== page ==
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Developments in the Real Estate Sector in Slovenia

Developments in the Real Estate Sector in Slovenia

Slovenia
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The continued rise in the number of sales in 2017 confirmed the revival of the Slovenian real estate market that began in 2014 (after the end of the economic crisis). While the prices of residential real estate in Slovenia hit bottom in 2015, last year they increased more than ten percent over the previous year. Real estate prices have continued to rise in the first few months of this year as well.

The positive economic environment continues to stimulate growth in the demand for real estate. This applies mainly to residential real property and undeveloped land for construction of residential properties. The main factors influencing the growth in demand for residential real property include low interest rates for loans, a decrease in the unemployment rate, a rise of salaries, and a fall in the prices of flats during the crisis. The demand for land has increased because of the greater interest of potential investors in constructing new residential units. As a result of the relatively positive economic conditions, low interest rates, and increased interest of investors in real estate in Slovenia, there has also been an increase in sales of commercial real estate. 

The years 2017 and 2018 also represent the beginning of a new construction cycle in Slovenia, as supply will try to keep up with the increase in demand. The stock of new apartments built during the crisis has emptied, and almost no new large buildings, whether residential or commercial, are on the market. 

In 2018, the real estate sector in Slovenia is also expected to face some changes due to the entry into force of the new Construction Act (Gradbeni zakon - GZ) and new Spatial Management Act (Zakon o urejanju prostora - ZUreP-2) that were adopted on October 24, 2017 and became applicable on June 1, 2018. 

Pursuant to this new legislation, building permits are no longer required for the demolition of buildings or for temporary structures. With respect to structures with environmental impact, the procedures for obtaining building permits and environmental approval have now been merged into one unified procedure. Under the new Construction Act use permits are required for all buildings except simple structures, whereas under the previous Construction Act a use permit was not required for one-dwelling residential buildings or simple and non-complex constructions. 

Now, before applying for a building permit, investors can obtain a preliminary decision on the compliance of the planned construction with applicable spatial planning acts, which will help them decide if building on the subject land is feasible or not. The new Construction Act also contains the new requirement that investors notify the Administrative Unit responsible for the area on which the construction will take place and the Slovenian Inspectorate for Construction about the start of construction eight days before it begins. The new Construction Act also provides different methods of legalizing non-problematic illegal constructions.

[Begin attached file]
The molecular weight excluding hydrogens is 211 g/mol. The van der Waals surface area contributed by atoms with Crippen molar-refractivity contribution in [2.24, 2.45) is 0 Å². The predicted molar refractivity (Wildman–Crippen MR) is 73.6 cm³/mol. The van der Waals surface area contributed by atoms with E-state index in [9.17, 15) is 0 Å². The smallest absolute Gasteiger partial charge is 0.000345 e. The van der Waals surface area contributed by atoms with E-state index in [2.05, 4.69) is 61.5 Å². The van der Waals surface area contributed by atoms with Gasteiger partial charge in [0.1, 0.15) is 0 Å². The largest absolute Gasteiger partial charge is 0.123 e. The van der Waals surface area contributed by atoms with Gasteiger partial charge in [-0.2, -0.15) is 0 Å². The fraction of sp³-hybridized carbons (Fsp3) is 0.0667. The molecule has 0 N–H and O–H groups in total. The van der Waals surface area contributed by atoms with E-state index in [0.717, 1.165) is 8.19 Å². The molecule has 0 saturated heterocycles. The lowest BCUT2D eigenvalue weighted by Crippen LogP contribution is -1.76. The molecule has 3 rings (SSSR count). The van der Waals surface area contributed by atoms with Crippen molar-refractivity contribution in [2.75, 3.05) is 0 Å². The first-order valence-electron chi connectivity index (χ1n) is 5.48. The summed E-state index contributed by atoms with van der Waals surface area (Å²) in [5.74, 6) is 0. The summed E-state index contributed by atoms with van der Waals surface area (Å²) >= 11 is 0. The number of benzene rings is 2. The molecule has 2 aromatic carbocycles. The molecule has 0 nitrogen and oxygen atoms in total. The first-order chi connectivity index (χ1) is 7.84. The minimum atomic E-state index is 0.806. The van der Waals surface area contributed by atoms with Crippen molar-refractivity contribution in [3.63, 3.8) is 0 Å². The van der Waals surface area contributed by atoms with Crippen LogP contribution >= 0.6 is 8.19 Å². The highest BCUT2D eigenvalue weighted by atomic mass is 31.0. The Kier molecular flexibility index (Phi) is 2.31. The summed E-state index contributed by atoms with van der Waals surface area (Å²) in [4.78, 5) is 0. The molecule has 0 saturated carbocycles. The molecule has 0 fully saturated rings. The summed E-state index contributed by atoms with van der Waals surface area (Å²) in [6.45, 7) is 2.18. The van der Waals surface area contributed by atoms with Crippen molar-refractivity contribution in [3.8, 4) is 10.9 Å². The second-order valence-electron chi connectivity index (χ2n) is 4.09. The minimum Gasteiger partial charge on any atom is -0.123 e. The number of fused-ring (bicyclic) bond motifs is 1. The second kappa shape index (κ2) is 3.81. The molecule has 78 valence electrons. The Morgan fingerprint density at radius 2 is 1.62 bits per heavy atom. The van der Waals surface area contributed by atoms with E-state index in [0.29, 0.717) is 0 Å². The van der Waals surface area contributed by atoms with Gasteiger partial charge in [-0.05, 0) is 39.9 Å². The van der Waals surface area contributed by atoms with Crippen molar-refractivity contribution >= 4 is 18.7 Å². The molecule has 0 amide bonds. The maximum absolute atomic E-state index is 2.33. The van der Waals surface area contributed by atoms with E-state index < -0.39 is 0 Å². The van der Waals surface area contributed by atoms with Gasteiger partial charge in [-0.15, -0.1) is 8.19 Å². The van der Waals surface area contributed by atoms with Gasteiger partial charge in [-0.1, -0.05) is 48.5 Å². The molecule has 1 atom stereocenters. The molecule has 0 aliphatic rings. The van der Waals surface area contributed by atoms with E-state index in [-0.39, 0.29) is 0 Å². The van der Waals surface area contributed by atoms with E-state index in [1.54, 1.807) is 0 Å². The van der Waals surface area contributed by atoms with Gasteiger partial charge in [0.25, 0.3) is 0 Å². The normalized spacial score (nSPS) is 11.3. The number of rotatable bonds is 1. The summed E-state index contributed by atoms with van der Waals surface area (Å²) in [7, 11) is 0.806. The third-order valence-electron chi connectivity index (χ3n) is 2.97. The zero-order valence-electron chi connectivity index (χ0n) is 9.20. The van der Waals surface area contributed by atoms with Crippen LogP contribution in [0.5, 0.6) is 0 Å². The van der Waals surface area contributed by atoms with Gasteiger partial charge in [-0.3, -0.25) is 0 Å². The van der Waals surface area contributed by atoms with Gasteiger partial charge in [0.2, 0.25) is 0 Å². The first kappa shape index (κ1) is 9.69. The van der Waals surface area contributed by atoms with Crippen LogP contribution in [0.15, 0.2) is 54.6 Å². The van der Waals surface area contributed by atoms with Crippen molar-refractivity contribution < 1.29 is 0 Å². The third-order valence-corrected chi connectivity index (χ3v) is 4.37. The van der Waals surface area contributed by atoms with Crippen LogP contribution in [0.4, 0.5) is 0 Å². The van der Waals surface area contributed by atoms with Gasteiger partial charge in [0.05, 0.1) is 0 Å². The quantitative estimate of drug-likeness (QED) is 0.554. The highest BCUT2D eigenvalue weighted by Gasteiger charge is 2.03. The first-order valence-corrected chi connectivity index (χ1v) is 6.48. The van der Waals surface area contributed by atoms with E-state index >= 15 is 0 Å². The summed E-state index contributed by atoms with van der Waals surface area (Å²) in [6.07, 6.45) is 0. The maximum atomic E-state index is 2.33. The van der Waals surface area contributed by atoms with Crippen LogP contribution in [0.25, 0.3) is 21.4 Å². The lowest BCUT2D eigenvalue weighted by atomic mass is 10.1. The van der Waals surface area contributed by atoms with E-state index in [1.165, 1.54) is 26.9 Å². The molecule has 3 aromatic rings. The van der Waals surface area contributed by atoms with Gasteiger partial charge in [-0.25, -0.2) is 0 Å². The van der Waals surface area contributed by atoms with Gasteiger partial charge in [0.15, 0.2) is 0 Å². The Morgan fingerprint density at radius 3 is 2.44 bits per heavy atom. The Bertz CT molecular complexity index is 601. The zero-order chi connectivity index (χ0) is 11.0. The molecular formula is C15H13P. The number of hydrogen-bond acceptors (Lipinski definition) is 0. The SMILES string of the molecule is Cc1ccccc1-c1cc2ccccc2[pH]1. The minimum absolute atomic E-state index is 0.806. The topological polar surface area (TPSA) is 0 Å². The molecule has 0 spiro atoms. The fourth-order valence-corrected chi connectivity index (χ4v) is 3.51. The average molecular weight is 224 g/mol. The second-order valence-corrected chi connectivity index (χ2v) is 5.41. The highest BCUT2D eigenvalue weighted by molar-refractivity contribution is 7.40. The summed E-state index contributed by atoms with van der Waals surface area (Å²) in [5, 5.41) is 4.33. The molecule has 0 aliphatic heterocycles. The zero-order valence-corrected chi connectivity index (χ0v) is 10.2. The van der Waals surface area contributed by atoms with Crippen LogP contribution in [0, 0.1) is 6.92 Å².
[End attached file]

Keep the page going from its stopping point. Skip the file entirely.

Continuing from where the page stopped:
The new Spatial Management Act has replaced previous several different laws related to spatial legislation, and it represents a comprehensive suite of different mechanisms for effective spatial management. It also provides for a new level of spatial management – a regional spatial planning act — that will be applicable on a regional level. The new construction and spatial management legislation is expected to ensure more rational and shorter procedures for obtaining building and use permits, reduce investment risks, ensure easier conciliation of different (public and private) interests, and provide greater legal safety for investors, more effective supervision of construction sites, and sustainable spatial development. The future will show whether and to what extent these objectives will be achieved. 

In addition, in January 2018, the new Real Property Mass Valuation Act (Zakon o mnozicnem vrednotenju nepremicnin – ZMVN-1) entered into force. With the use of new evaluation models, the generalized market values that are currently attributed to real estate will be better approximated to actual value by taking into account the special circumstances of the particular piece of real estate. 

Considering the current economic situation in Slovenia and the demand on the real estate market, investments in real estate as well as real estate prices are expected to rise. There has also been a significant increase in the construction of residential and hotel buildings, particularly in the Ljubljana market. In the light of the foregoing, it can be concluded that 2018 will be another good year for the real estate sector.

By Dunja Jandl, Partner, Vesna Tisler, Attorney-at-Law, CMS Slovenia

This Article was originally published in Issue 5.6 of the CEE Legal Matters Magazine. If you would like to receive a hard copy of the magazine, you can subscribe here.

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